Monday 14 February 2011

Controversy over Prisoners' Right to Vote in UK: Guest Blog

Dear readers, it is my pleasure to announce a guest blog by Ed Bates, Senior Lecturer in Law at the University of Southampton. He recently published an extensive history of the European Court of Human Rights, on which I reported here. His guest blog addresses the current political turmoil in the United Kingdom relating to the European Courts judgments on voting rights for prisoners. Many thanks to Ed for informing us of the current debate in the UK! Here it is:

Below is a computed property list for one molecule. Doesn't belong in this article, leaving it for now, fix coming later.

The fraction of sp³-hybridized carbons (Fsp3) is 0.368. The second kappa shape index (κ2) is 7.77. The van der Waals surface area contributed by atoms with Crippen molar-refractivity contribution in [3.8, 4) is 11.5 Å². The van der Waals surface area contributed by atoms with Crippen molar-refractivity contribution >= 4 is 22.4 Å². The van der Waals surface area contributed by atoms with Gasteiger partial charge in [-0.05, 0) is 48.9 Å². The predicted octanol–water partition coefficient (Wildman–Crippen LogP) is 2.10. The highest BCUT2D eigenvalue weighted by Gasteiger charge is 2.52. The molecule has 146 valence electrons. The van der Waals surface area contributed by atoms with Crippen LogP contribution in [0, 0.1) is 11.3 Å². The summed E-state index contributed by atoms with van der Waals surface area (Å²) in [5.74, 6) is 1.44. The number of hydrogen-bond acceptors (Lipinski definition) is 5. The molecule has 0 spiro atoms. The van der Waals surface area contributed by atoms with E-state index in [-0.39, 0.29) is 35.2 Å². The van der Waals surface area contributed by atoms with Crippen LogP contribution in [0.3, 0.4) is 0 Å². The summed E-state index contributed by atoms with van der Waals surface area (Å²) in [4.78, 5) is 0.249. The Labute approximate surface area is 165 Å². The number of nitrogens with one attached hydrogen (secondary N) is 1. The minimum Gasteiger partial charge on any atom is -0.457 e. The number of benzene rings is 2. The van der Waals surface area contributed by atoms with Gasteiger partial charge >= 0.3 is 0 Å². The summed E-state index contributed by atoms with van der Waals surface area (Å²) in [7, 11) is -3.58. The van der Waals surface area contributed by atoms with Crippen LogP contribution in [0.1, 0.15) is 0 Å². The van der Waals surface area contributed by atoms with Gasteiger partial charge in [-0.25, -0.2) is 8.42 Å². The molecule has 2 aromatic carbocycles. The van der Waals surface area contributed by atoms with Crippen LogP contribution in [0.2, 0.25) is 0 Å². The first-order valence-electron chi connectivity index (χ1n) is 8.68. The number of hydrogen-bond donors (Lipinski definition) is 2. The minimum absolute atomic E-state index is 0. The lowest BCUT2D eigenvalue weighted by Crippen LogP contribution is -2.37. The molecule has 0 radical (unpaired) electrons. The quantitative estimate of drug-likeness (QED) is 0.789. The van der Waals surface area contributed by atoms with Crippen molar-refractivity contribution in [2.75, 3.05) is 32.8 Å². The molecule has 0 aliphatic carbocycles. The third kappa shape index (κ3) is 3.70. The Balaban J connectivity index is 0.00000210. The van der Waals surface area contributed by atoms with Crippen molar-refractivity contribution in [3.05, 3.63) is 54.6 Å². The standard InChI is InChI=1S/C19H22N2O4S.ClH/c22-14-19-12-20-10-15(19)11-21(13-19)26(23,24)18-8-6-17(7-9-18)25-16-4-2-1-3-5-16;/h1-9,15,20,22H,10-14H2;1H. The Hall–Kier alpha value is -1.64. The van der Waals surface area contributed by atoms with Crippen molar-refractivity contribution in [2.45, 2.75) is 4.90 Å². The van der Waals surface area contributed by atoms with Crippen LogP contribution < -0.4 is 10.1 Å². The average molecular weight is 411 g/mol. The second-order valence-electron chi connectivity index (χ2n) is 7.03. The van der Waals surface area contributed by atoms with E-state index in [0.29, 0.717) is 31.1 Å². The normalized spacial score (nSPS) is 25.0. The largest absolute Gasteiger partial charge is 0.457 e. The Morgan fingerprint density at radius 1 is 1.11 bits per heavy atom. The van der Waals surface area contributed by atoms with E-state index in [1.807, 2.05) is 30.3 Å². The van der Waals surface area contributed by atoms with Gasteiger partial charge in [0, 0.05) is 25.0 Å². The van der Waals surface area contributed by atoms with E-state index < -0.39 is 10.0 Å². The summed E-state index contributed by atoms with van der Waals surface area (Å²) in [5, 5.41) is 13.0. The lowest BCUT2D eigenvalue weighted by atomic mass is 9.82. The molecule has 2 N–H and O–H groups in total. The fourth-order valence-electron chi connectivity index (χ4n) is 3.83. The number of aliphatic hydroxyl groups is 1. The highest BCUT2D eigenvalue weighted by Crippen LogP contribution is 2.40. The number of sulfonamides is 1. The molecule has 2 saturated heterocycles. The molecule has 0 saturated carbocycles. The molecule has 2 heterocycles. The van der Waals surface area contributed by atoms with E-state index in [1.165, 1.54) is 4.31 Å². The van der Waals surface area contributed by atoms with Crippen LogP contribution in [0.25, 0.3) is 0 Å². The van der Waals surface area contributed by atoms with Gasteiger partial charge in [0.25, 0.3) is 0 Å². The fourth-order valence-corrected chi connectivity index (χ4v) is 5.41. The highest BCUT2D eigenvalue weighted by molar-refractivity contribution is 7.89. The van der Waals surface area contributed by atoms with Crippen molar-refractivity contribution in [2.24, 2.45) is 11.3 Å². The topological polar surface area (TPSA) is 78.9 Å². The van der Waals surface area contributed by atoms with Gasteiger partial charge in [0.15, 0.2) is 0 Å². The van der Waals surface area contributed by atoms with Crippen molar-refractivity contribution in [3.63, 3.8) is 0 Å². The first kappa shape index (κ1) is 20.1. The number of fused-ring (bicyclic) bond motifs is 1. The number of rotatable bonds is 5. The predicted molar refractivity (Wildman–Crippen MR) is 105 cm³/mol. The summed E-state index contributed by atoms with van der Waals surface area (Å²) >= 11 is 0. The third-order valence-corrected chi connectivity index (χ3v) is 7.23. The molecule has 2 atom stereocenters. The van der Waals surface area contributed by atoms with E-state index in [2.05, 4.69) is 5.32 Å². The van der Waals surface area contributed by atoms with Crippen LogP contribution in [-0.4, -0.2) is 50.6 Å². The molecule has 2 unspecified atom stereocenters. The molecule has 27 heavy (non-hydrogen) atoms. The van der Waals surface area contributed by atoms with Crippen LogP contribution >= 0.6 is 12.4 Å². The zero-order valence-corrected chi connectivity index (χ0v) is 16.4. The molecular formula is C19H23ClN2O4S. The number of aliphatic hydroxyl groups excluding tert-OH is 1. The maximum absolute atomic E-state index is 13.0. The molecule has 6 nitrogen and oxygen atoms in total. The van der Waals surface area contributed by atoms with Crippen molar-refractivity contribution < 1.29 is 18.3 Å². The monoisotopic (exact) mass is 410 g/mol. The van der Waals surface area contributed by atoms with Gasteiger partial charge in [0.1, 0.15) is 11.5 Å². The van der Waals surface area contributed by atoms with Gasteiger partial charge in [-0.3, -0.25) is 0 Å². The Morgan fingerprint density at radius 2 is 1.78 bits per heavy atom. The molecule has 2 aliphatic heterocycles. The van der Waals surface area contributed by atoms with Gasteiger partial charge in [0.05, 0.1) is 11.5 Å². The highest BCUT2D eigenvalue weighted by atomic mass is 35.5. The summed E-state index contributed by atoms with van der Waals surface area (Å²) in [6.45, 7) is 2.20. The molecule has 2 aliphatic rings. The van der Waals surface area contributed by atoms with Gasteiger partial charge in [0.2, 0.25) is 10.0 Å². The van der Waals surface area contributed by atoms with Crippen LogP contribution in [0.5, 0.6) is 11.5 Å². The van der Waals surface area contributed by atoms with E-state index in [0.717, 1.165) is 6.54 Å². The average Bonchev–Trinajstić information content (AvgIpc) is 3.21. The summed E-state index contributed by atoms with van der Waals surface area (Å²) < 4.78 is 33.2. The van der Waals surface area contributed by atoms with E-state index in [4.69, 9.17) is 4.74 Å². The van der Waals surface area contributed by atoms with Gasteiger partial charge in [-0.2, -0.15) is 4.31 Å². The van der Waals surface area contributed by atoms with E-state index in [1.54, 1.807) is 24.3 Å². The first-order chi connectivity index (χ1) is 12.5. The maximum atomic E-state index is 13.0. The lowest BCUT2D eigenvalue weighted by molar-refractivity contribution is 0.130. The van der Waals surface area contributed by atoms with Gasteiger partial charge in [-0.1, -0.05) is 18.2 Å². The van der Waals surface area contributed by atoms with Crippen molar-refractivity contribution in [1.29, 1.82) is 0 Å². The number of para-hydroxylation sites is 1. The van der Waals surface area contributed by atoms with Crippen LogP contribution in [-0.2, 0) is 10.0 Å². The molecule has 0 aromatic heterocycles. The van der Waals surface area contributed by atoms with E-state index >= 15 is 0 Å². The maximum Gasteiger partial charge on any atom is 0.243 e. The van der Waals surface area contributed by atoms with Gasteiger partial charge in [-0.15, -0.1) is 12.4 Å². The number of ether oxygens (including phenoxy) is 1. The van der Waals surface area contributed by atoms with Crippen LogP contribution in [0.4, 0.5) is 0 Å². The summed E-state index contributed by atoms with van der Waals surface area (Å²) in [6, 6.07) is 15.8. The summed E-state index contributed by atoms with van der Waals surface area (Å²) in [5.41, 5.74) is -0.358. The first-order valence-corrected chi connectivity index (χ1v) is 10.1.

The authority and constitutional legitimacy of the European Court of Human Rights was very much in issue last week within the media and in Parliament in the United Kingdom.

At the start of the week, the ECHR was in the headlines following the publication of a report entitled ‘Bringing Rights Back Home’ by the independent ‘think tank’ the Policy Exchange. The Report was not devoted to the Strasbourg Court as such, but, as readers will be able to see, there was strong criticism of its role and function, both generally, and from a British perspective in particular. A response, from a leading human rights QC in the UK, was published in the national newspaper The Independent.